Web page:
There have been 164 reported cases of vCJD, (the human form of BSE) in the UK since 1980, the date that BSE became present in the UK food chain. vCJD is a variant of Creutzfeldt-Jakob Disease, a fatal brain-deteriorating disease, for which there is currently no cure. In the majority of these reported cases, it is thought that vCJD has been transmitted through the consumption of infected beef, and that there have been relatively few cases up until now due to the species barrier between humans and cows. However, it has emerged that there is a real danger of becoming infected with vCJD through contaminated blood and the use of surgical instruments.
So far three patients in the UK are thought to have died after developing vCJD following transfusions of infected blood. The first case was reported in 2003. The blood donor, who had been healthy when he gave blood in 1996, later developed and then died of vCJD in 2000. In 2003, a recipient of that donor’s blood also died of vCJD. The second case was reported in 2004 and concerned a patient who died of causes unconnected with vCJD, but whose post mortem revealed the patient had been infected with the disease. The patient had received blood from a donor who had died of vCJD.
The death of a third patient following a transfusion of infected blood occurred this year. The patient’s symptoms appeared 7 years after having received the blood transfusion, while the donor’s symptoms had begun within 2 years of the blood donation. Following this latest case it has been revealed that the disease is very easily transmitted by blood.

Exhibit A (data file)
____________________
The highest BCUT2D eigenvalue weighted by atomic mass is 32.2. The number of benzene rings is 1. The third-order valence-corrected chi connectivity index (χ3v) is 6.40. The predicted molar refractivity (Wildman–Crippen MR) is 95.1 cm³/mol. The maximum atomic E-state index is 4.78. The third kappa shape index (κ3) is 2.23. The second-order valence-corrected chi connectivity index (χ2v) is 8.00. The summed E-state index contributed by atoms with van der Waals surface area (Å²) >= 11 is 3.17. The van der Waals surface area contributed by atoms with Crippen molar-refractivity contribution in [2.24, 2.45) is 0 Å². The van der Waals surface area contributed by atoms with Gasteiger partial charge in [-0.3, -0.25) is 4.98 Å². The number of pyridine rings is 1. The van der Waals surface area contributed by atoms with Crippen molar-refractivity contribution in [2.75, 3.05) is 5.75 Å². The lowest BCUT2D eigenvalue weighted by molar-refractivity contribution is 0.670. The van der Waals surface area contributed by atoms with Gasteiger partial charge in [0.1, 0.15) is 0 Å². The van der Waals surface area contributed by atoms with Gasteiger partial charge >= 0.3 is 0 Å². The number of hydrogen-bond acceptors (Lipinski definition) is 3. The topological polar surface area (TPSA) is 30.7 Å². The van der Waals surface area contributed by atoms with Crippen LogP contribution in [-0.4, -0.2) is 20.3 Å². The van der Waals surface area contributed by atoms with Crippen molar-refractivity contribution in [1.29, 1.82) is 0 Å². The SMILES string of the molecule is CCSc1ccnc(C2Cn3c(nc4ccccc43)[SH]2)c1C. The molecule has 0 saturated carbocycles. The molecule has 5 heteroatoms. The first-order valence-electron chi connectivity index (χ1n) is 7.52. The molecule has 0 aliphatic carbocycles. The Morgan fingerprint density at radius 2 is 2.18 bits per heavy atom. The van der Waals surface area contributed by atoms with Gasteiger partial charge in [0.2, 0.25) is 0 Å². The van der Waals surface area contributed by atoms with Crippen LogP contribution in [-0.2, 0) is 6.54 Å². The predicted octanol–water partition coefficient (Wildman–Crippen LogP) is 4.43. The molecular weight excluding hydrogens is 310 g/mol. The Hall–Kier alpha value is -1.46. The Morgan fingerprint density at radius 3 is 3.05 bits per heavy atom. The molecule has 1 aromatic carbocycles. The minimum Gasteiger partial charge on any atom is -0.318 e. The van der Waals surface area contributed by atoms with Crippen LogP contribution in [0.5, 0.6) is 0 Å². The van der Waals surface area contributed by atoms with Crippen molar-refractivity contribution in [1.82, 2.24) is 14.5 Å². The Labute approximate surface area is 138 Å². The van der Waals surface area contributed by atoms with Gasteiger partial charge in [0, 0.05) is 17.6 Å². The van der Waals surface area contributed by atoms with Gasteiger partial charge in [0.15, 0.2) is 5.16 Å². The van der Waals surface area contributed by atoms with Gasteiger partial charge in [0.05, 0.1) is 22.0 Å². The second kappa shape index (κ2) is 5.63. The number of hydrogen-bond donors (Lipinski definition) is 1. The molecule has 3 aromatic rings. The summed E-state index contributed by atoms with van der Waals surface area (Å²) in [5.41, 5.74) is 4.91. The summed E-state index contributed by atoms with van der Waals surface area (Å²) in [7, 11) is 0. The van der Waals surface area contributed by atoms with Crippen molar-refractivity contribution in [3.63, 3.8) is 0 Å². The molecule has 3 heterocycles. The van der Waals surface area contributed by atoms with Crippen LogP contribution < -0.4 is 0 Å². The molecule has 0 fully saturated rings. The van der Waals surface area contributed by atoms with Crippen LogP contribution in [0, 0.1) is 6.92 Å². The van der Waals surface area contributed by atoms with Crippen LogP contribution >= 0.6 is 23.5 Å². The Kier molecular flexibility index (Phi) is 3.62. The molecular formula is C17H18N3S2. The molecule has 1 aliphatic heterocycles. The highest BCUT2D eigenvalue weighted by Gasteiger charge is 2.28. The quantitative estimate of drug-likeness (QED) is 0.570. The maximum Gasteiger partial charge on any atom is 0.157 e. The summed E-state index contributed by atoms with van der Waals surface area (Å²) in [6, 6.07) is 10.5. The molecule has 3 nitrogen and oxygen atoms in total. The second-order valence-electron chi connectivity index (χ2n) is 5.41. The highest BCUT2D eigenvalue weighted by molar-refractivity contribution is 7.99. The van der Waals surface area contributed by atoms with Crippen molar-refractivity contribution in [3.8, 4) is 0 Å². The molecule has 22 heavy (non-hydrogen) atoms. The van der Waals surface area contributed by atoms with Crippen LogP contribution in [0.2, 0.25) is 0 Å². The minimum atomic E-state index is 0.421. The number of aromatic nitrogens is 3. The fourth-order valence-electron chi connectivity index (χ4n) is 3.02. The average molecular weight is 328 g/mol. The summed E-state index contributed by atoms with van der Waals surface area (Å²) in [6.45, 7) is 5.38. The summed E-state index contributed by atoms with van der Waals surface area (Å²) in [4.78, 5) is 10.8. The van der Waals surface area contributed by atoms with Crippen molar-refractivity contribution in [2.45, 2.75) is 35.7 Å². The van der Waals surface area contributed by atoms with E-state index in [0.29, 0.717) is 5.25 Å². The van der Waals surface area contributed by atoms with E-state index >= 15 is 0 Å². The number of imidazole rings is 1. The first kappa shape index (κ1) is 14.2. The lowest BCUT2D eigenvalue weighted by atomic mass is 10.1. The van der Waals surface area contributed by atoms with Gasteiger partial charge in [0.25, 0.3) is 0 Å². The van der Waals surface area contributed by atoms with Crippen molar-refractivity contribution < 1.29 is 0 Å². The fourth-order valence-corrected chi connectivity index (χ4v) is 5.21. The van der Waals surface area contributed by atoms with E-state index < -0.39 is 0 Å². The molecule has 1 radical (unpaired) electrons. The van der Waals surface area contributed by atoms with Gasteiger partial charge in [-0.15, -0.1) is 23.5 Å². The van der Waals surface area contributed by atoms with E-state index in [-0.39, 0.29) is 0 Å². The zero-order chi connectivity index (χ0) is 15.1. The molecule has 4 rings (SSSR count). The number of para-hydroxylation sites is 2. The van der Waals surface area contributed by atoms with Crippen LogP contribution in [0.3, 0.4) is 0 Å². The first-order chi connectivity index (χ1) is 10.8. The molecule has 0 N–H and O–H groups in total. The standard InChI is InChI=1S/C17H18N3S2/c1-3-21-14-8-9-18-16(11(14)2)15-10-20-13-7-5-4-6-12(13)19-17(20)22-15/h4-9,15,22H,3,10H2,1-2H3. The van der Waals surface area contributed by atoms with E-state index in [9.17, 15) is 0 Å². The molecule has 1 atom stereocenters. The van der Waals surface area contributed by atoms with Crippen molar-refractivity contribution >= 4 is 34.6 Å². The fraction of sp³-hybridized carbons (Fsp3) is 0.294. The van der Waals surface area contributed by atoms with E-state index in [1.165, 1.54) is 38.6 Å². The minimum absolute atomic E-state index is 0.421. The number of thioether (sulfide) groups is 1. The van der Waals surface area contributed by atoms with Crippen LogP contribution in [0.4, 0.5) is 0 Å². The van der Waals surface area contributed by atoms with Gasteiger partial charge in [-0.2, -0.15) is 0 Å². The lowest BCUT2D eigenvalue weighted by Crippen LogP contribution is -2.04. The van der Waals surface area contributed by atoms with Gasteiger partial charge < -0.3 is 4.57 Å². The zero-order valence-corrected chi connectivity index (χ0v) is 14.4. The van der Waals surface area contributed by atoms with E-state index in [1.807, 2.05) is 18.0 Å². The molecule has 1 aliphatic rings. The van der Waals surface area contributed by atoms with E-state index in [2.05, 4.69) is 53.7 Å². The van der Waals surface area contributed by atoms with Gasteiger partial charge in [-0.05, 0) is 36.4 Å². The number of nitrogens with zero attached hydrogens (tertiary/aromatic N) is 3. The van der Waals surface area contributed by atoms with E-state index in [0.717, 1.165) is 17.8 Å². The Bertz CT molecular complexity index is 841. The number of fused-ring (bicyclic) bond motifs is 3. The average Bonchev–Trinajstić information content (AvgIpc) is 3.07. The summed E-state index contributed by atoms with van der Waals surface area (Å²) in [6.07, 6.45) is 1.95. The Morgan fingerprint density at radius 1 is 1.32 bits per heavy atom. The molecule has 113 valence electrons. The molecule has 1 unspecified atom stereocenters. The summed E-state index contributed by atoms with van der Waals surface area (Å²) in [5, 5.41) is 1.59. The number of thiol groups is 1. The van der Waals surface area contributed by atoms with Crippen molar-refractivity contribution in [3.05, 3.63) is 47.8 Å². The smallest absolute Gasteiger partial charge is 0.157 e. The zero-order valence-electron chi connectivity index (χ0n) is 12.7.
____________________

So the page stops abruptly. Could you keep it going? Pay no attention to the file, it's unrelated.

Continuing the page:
Those most at risk of developing vCJD are patients who have received blood transfusions from donors who have later developed the disease. Patients thought to be at risk are being traced and contacted by their doctors and informed of certain precautions they need to take. Precautions include not donating blood, tissue or organs, and extra infection control being used when the patient undergoes surgery. The government has, in the past, introduced measures to lessen the risk of contracting vCJD through infected meat, for example by banning specified offal in human food.
It is, however, impossible to predict how many more cases of vCJD there will be. There could be more cases from exposure to meat products, before the ban on specified offal was introduced in 1989, if the incubation period is long. Also worrying is that there is currently no test to screen blood for vCJD, although there is a method of filtering the blood.
In addition to the risk of contracting vCJD through blood transfusions, there is a risk of being infected through the use of contaminated surgical instruments. This is particularly an issue in dentistry, as although instruments are sterilised between patients, this is not necessarily enough to destroy the prions which cause vCJD.